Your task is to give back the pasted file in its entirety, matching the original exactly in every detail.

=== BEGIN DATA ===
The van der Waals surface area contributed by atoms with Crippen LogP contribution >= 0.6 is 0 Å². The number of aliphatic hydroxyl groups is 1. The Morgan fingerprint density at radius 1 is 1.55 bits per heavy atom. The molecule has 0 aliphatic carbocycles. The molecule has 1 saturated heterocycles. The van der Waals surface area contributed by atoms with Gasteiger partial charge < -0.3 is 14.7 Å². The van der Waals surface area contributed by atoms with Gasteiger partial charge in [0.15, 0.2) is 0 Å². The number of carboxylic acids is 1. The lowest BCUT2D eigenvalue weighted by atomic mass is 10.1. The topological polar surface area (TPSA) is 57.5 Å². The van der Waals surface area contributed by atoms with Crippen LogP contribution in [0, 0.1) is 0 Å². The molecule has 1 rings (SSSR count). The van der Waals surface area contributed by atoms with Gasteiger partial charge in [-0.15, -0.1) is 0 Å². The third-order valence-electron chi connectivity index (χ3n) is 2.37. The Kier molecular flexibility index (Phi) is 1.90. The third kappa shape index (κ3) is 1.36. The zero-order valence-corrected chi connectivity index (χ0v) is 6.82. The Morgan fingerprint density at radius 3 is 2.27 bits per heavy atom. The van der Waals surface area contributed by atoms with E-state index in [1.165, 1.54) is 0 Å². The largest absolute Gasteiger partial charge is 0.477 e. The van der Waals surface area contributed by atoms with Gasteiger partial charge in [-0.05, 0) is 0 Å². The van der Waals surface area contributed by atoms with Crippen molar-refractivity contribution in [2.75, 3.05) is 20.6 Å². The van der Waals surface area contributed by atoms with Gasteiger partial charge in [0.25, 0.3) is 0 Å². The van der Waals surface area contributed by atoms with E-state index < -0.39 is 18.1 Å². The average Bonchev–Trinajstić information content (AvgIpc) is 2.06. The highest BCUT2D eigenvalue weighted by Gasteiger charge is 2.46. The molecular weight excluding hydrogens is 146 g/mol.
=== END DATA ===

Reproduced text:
The van der Waals surface area contributed by atoms with Crippen LogP contribution >= 0.6 is 0 Å². The number of aliphatic hydroxyl groups is 1. The Morgan fingerprint density at radius 1 is 1.55 bits per heavy atom. The molecule has 0 aliphatic carbocycles. The molecule has 1 saturated heterocycles. The van der Waals surface area contributed by atoms with Gasteiger partial charge < -0.3 is 14.7 Å². The van der Waals surface area contributed by atoms with Gasteiger partial charge in [0.15, 0.2) is 0 Å². The number of carboxylic acids is 1. The lowest BCUT2D eigenvalue weighted by atomic mass is 10.1. The topological polar surface area (TPSA) is 57.5 Å². The van der Waals surface area contributed by atoms with Crippen LogP contribution in [0, 0.1) is 0 Å². The molecule has 1 rings (SSSR count). The van der Waals surface area contributed by atoms with Gasteiger partial charge in [-0.15, -0.1) is 0 Å². The third-order valence-electron chi connectivity index (χ3n) is 2.37. The Kier molecular flexibility index (Phi) is 1.90. The third kappa shape index (κ3) is 1.36. The zero-order valence-corrected chi connectivity index (χ0v) is 6.82. The Morgan fingerprint density at radius 3 is 2.27 bits per heavy atom. The van der Waals surface area contributed by atoms with E-state index in [1.165, 1.54) is 0 Å². The largest absolute Gasteiger partial charge is 0.477 e. The van der Waals surface area contributed by atoms with Gasteiger partial charge in [-0.05, 0) is 0 Å². The van der Waals surface area contributed by atoms with Crippen molar-refractivity contribution in [2.75, 3.05) is 20.6 Å². The van der Waals surface area contributed by atoms with Gasteiger partial charge in [0.25, 0.3) is 0 Å². The van der Waals surface area contributed by atoms with E-state index < -0.39 is 18.1 Å². The average Bonchev–Trinajstić information content (AvgIpc) is 2.06. The highest BCUT2D eigenvalue weighted by Gasteiger charge is 2.46. The molecular weight excluding hydrogens is 146 g/mol.